Dr Raphael Awuah (right), a co-investigator of the CARE Diabetes team, making his presentation at a dissemination meeting of the study on diabetes  held in Accra
Dr Raphael Awuah (right), a co-investigator of the CARE Diabetes team, making his presentation at a dissemination meeting of the study on diabetes held in Accra

60% Ga Mashie residents have hypertension, diabetes

A study on non-communicable diseases (NCDs) conducted at Ga Mashie in Accra has revealed that six out of 10 residents in that area had either hypertension, diabetes or were obese.


Particularly, for diabetes, the study found that the prevalence was 8.2 per cent while hypertension prevalence increased by 19 per cent between 2013 and 2023.

It found out that those with diabetes had a lower quality of life compared to those without diabetes.

The study was conducted by the Contextual Awareness Response and Evaluation; Diabetes in Ghana (CARE Diabetes) project team, made up of people from the University of Ghana, Noguchi Memorial Institute for Medical Research, UHAS and with funding from MRC of the UK Research and Innovation.

The aim of the study was to generate contextual understandings of diabetes in Ga-Mashie and identify opportunities for community-based intervention strategies for diabetes prevention and control.

Adults aged 25 years and above across 80 enumeration areas drawn from the 2021 Ghana Population and Housing Census were randomly sampled for the study.

Knowledge of diabetes

At a dissemination meeting of the study held in Accra yesterday, a co-investigator of the CARE Diabetes team, Dr Raphael Awuah, who presented the findings together with Dr Sandra Boatemaa Kushitor, said the study identified that though knowledge of the causes of diabetes was fairly high in the community, there were some misconceptions.

He said it further found out that while average income in the area was very low around less than GHc600, for those with diabetes in the community, they were spending 85 per cent of this income to manage their condition.

It found that majority of them were not on health insurance and so they were paying directly out of their pockets to seek health care.

“There is plethora of healthcare service providers but one-third of those living with diabetes were seeking care from biomedical sources,” the findings of the study revealed.

He said they identified from the study that there was an abundance of unhealthy foods in the community and so the people consumed what was accessible to them.

Speaking to the Daily Graphic later about the implications of the study, Dr Awuah described the findings as scary considering the fact that aside from the three NCDs that were found there, communicable diseases were also prevalent which meant they had what was known in health cycles as double burden of disease.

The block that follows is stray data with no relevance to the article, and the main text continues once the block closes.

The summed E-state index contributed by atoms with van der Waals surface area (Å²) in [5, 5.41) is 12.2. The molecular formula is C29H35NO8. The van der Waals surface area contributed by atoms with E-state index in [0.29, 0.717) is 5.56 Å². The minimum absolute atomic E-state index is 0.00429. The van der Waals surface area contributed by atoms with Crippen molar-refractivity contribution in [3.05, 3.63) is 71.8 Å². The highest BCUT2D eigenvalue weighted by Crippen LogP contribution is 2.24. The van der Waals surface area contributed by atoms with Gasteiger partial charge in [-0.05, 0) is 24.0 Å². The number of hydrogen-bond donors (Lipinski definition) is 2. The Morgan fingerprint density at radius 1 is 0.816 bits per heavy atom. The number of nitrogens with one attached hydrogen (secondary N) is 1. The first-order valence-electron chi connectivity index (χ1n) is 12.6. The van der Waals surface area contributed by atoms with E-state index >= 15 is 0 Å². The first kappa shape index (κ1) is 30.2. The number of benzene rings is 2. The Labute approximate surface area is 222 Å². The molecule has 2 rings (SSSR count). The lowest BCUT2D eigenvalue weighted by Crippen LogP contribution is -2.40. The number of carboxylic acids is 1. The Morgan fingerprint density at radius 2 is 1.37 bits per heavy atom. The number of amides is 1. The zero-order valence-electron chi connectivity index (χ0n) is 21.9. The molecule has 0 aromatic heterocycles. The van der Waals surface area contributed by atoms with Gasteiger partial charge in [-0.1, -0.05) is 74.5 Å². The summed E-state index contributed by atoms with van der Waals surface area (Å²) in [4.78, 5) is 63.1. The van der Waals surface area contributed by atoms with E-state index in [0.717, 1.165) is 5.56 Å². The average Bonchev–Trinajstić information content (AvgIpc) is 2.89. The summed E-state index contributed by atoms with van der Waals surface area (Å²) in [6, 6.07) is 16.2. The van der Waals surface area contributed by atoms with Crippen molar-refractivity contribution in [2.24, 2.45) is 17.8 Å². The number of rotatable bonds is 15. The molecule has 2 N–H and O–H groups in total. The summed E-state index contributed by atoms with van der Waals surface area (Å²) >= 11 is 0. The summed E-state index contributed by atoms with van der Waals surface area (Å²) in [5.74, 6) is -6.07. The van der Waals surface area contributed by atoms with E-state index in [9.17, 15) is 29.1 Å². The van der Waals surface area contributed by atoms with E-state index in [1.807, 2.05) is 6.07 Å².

“They have a high burden of communicable diseases and a high burden of NCDs just as our study has found. The implication is that health outcomes in this community will be very poor because, you find people suffering from communicable and non-communicable diseases there,” he said.

He called on all stakeholders, including the NCD division of the Ghana Health Service, to give special attention and focus on communities such as Ga Mashie that were urban poor when considering plans, strategies and actions to reduce the burden of NCDs in the country.

On the way forward after the findings, Dr Awuah said the CARE Diabetes project would implement a pilot intervention programme that would include getting residents of the community subscribed to the NHIS.

A co-investigator of the CARE Diabetes team, Professor Kwadwo Koram, said diabetes had become a problem not only in Ghana but the world over, adding that in some regions of the country, prevalence was getting to 10 per cent.

He said unlike infectious diseases, people might not even be aware they had NCDs, pointing out that it was sad that the youth, whom as children were saved against vaccine preventable diseases were now succumbing to NCDs such as diabetes, hypertension and obesity.

Giving an overview of the study, a co-investigator of CARE Diabetes, Professor Ed Fottrell, said they measured the weight, height, waist circumference and took the blood pressure and random blood glucose of participants as part of the study.

Also measured as part of the study, he said, were their care-seeking and healthcare expenditure; diabetes knowledge and sociodemographic.

He called for an urgent response to dealing with non-communicable diseases, including diabetes, in Ghana as well as the world over and also for the team to ensure that there was improved health through interventions that were designed with the community in mind.


Responding to the low NHIS registration in Ga Mashie, the Assemblyman for the Ngleshie Electoral Area, Festus Nii Ayi Hayford, said education on health insurance in the community was not enough and called for the intensification of the education in the community.

He said some residents complained of frustrations they went through trying to access healthcare services using the health insurance, especially at the public hospitals.

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